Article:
On review aggregator website Rotten Tomatoes, the film has an approval rating of 87% based on 200 reviews, and an average rating of 7.6/10. The website's critical consensus reads, "Annihilation backs up its sci-fi visual wonders and visceral genre thrills with an impressively ambitious—and surprisingly strange—exploration of challenging themes that should leave audiences pondering long after the end credits roll." On Metacritic, the film has a weighted average score of 79 out of 100, based on 49 critics, indicating "generally favorable reviews". Audiences polled by CinemaScore gave the film an average grade of "C" on an A+ to F scale, while PostTrak reported filmgoers gave a 71% overall positive score.
Richard Roeper of the Chicago Sun-Times gave the film a full 4 out of 4 stars, praising the film for taking risks and saying: "Kudos to Garland and the cast, but bravo to Scott Rudin as well. Apparently you knew a masterpiece when you saw it, and you made sure we were able to see it as well." Writing for Rolling Stone, Peter Travers complimented the cast and Garland's writing and direction, giving the film 3.5 stars out of 4 and saying, "Garland need make no apologies for Annihilation. It's a bracing brainteaser with the courage of its own ambiguity. You work out the answers in your own head, in your own time, in your own dreams, where the best sci-fi puzzles leave things." Nerdist Industries' Kyle Anderson called Annihilation "a movie that deserves several viewings, and your brain’s whole attention." Anderson also opined that the film has little to do with the novel that it was based on, yet is similar to H. P. Lovecraft's 1927 short story "The Colour Out of Space", a story about a meteor that lands in a swamp and unleashes a plague. Chris McCoy of the Memphis Flyer found the film reminiscent of "The Colour Out of Space" as well as the novel Roadside Picnic (1971) and its film adaptation Stalker (1979).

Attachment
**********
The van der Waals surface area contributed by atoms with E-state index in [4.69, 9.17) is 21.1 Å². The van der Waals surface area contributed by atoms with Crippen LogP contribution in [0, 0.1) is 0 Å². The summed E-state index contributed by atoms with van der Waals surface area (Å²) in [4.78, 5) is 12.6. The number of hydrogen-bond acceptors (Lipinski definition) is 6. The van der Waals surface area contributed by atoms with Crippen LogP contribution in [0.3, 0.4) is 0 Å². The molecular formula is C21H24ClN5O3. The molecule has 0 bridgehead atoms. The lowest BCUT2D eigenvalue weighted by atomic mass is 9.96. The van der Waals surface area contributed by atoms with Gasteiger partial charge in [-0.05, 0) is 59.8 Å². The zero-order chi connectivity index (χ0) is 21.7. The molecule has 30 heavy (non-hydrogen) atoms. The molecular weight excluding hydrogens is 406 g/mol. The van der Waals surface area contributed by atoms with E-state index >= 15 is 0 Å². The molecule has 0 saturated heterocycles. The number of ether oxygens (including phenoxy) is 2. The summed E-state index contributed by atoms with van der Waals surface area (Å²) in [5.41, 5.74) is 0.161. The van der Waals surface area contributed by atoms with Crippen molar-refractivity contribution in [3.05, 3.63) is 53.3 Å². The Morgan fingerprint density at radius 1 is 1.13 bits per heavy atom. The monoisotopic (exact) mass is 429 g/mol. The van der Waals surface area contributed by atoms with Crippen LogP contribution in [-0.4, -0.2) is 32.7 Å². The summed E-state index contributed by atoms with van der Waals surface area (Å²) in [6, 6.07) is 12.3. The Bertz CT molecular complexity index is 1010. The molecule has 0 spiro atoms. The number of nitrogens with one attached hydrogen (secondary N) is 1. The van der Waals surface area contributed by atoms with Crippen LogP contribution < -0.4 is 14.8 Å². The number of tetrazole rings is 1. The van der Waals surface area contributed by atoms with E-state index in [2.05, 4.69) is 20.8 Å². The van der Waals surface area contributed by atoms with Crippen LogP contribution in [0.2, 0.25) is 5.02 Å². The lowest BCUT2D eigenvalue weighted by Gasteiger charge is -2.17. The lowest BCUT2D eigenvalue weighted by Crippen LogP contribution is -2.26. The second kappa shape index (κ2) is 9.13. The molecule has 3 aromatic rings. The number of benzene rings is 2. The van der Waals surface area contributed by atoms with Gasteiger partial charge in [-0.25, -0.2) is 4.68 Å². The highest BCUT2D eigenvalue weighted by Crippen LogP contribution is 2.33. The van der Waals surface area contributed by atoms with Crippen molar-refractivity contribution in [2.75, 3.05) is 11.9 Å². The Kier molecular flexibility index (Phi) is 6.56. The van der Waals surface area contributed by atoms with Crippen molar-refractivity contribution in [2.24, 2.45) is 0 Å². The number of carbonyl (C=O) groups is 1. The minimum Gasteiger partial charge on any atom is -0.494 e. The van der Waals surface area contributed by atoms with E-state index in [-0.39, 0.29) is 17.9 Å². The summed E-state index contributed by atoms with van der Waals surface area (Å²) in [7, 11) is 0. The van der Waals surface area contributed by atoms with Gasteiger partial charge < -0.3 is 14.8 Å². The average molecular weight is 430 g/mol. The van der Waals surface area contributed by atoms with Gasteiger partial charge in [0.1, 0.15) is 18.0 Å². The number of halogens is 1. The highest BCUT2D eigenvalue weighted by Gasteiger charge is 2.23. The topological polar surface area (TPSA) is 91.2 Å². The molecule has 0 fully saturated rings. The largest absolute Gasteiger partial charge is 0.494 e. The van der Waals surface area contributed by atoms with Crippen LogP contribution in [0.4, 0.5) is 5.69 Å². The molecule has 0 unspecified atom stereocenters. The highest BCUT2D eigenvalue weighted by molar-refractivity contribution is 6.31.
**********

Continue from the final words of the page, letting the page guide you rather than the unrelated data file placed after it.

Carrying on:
On a more critical note, The Economist described the film as "tightrope-walking the fine line between open-ended, mind-expanding mystery and lethargic, pretentious twaddle" but praised its final half hour.